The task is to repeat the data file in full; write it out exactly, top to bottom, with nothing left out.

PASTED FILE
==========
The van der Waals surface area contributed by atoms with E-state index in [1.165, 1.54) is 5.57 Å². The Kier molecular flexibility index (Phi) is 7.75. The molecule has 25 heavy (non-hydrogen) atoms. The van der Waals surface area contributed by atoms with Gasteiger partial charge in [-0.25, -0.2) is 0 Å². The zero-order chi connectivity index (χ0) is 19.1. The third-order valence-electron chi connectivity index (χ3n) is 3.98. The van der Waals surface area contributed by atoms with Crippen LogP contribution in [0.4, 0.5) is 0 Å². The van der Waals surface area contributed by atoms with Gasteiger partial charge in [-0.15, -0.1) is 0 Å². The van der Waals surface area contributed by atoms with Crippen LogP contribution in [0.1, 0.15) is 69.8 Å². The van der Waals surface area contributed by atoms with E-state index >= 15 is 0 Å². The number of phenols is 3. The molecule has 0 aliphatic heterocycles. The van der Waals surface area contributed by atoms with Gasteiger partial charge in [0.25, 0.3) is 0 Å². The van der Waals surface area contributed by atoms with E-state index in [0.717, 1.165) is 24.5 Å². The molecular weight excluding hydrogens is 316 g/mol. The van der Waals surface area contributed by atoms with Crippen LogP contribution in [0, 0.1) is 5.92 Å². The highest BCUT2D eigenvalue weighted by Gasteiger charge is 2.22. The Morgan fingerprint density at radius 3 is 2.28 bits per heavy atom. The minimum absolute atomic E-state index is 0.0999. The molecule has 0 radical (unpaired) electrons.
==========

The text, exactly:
The van der Waals surface area contributed by atoms with E-state index in [1.165, 1.54) is 5.57 Å². The Kier molecular flexibility index (Phi) is 7.75. The molecule has 25 heavy (non-hydrogen) atoms. The van der Waals surface area contributed by atoms with Gasteiger partial charge in [-0.25, -0.2) is 0 Å². The zero-order chi connectivity index (χ0) is 19.1. The third-order valence-electron chi connectivity index (χ3n) is 3.98. The van der Waals surface area contributed by atoms with Crippen LogP contribution in [0.4, 0.5) is 0 Å². The van der Waals surface area contributed by atoms with Gasteiger partial charge in [-0.15, -0.1) is 0 Å². The van der Waals surface area contributed by atoms with Crippen LogP contribution in [0.1, 0.15) is 69.8 Å². The van der Waals surface area contributed by atoms with E-state index >= 15 is 0 Å². The number of phenols is 3. The molecule has 0 aliphatic heterocycles. The van der Waals surface area contributed by atoms with Gasteiger partial charge in [0.25, 0.3) is 0 Å². The van der Waals surface area contributed by atoms with E-state index in [0.717, 1.165) is 24.5 Å². The molecular weight excluding hydrogens is 316 g/mol. The van der Waals surface area contributed by atoms with Crippen LogP contribution in [0, 0.1) is 5.92 Å². The highest BCUT2D eigenvalue weighted by Gasteiger charge is 2.22. The Morgan fingerprint density at radius 3 is 2.28 bits per heavy atom. The minimum absolute atomic E-state index is 0.0999. The molecule has 0 radical (unpaired) electrons.